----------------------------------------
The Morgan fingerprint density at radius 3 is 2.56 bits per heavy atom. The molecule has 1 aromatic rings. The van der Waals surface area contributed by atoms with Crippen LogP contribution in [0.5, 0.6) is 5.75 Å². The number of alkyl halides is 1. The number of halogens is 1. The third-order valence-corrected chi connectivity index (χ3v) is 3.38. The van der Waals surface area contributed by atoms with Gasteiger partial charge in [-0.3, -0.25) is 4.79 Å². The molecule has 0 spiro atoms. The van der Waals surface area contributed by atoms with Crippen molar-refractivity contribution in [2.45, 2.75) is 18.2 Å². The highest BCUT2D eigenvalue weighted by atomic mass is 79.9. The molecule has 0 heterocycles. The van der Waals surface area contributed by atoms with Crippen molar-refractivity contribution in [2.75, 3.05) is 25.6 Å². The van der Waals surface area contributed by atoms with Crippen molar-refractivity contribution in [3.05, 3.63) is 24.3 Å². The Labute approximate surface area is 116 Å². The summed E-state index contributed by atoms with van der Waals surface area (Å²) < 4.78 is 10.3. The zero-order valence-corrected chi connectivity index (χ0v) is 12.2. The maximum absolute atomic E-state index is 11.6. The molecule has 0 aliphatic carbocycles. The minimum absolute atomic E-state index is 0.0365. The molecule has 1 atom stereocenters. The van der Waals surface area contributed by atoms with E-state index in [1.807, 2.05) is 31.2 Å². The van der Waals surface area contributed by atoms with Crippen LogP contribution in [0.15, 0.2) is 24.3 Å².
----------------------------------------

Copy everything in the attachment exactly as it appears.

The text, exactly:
The Morgan fingerprint density at radius 3 is 2.56 bits per heavy atom. The molecule has 1 aromatic rings. The van der Waals surface area contributed by atoms with Crippen LogP contribution in [0.5, 0.6) is 5.75 Å². The number of alkyl halides is 1. The number of halogens is 1. The third-order valence-corrected chi connectivity index (χ3v) is 3.38. The van der Waals surface area contributed by atoms with Gasteiger partial charge in [-0.3, -0.25) is 4.79 Å². The molecule has 0 spiro atoms. The van der Waals surface area contributed by atoms with Crippen molar-refractivity contribution in [2.45, 2.75) is 18.2 Å². The highest BCUT2D eigenvalue weighted by atomic mass is 79.9. The molecule has 0 heterocycles. The van der Waals surface area contributed by atoms with Crippen molar-refractivity contribution in [2.75, 3.05) is 25.6 Å². The van der Waals surface area contributed by atoms with Crippen molar-refractivity contribution in [3.05, 3.63) is 24.3 Å². The Labute approximate surface area is 116 Å². The summed E-state index contributed by atoms with van der Waals surface area (Å²) < 4.78 is 10.3. The zero-order valence-corrected chi connectivity index (χ0v) is 12.2. The maximum absolute atomic E-state index is 11.6. The molecule has 0 aliphatic carbocycles. The minimum absolute atomic E-state index is 0.0365. The molecule has 1 atom stereocenters. The van der Waals surface area contributed by atoms with E-state index in [1.807, 2.05) is 31.2 Å². The van der Waals surface area contributed by atoms with Crippen LogP contribution in [0.15, 0.2) is 24.3 Å².